UofL 2024 spring graduate advocates for inclusivity of those with disabilities and people of color

Gabrielle Runyon smiles with her graduation stool wrapped around her neck.
UofL 2024 graduate Gabrielle Runyon. UofL Photo.

As Gabrielle Runyon, a graduating psychology major with a minor in music, goes across the stage this spring, she carries not just a diploma but a powerful message: resilience.

Diagnosed with Spinal Muscular Atrophy Type 2 at just 1 year old, she defied the odds against her.

“The doctor told my parents that I would be lucky if I made it past the age of 2,” Runyon said.

Throughout her journey, Runyon encountered assumptions from individuals including doctors and teachers who couldn’t see beyond perceived limitations. These discrimination challenges fueled advocacy efforts for herself and others with disabilities.

In high school, she served as a state Ambassador for the Muscular Dystrophy Association, advocating for bills benefiting the neuromuscular community.

Runyon never envisioned herself advocating at a large scale because of her shyness. Reflecting, Runyon said, “It just kind of happened naturally because I have been advocating for myself for so long.”

After deciding to come to UofL for its affordability, Runyon continued to find ways to help her community.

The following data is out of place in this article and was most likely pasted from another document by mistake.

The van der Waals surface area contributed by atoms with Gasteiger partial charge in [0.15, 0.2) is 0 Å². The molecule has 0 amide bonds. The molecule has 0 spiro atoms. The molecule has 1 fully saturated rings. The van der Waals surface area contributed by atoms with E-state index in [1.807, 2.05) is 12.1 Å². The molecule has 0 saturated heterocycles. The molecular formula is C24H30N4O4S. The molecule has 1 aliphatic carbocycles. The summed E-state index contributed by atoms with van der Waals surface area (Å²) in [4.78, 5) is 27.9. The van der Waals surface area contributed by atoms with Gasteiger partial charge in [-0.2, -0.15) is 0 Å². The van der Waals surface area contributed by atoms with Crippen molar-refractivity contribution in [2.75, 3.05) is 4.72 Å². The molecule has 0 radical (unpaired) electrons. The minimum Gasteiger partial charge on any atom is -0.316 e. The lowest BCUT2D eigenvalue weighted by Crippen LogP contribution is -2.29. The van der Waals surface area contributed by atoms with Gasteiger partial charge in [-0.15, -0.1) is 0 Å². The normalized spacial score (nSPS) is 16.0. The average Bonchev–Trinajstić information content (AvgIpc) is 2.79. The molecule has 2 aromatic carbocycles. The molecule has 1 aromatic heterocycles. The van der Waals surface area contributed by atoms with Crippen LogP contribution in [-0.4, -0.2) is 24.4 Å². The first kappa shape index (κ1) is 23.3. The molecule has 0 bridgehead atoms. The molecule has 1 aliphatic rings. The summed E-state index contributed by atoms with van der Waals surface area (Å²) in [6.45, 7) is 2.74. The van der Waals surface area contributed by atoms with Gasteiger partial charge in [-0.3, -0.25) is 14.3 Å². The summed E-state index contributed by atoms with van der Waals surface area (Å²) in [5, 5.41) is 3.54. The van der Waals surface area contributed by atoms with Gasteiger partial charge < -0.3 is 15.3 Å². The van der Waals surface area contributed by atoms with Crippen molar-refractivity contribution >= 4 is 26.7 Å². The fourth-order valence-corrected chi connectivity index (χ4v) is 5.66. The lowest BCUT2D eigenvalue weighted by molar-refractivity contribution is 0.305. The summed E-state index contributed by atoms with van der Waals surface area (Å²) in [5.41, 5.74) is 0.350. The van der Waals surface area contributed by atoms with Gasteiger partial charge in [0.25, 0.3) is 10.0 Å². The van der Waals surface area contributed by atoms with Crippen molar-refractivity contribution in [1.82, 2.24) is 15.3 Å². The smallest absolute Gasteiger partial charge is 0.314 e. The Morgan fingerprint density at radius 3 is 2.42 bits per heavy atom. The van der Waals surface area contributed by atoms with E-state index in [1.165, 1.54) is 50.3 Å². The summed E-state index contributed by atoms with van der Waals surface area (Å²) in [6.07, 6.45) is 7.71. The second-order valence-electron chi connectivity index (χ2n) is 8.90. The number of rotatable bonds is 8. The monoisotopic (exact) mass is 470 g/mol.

In October 2023, Runyon was a part of founding Disabled Cards United (DCU.) DCU is a coalition of disabled students and their allies which works to foster a safe and inclusive environment for disabled students, to promote student led advocacy, and to provide a space for disabled students to build solidarity.

“It’s centered on intersectionality around disability and it’s one of the places I’ve felt is most inclusive and at home just because of the acceptance I’ve had,” Runyon said.

Recognized as the Disability Resource Center student of the year, Runyon plans to continue her advocacy after graduation. She aspires to be a counselor, driven by a passion to address the lack of understanding in the mental health field, particularly for people of color and those with disabilities.

Transitioning her sophomore year from a music therapy major to psychology, Runyon’s natural inclination towards listening and understanding people guides her path. She now sees her shyness as a strength. 

“It comes naturally to me,” Runyon said. “It’s because I am shy I do so well. I listen more. And I think about what questions to ask. I’m interested in learning more about people and picking their brain.”

As she prepares to participate in UofL’s commencement on May 11, Runyon acknowledges her family as her greatest support.

“My family is my backbone, and I would not be where I am today without them,” Runyon said.

Source: First for herself, now for others (UofL News, May 7, 2024)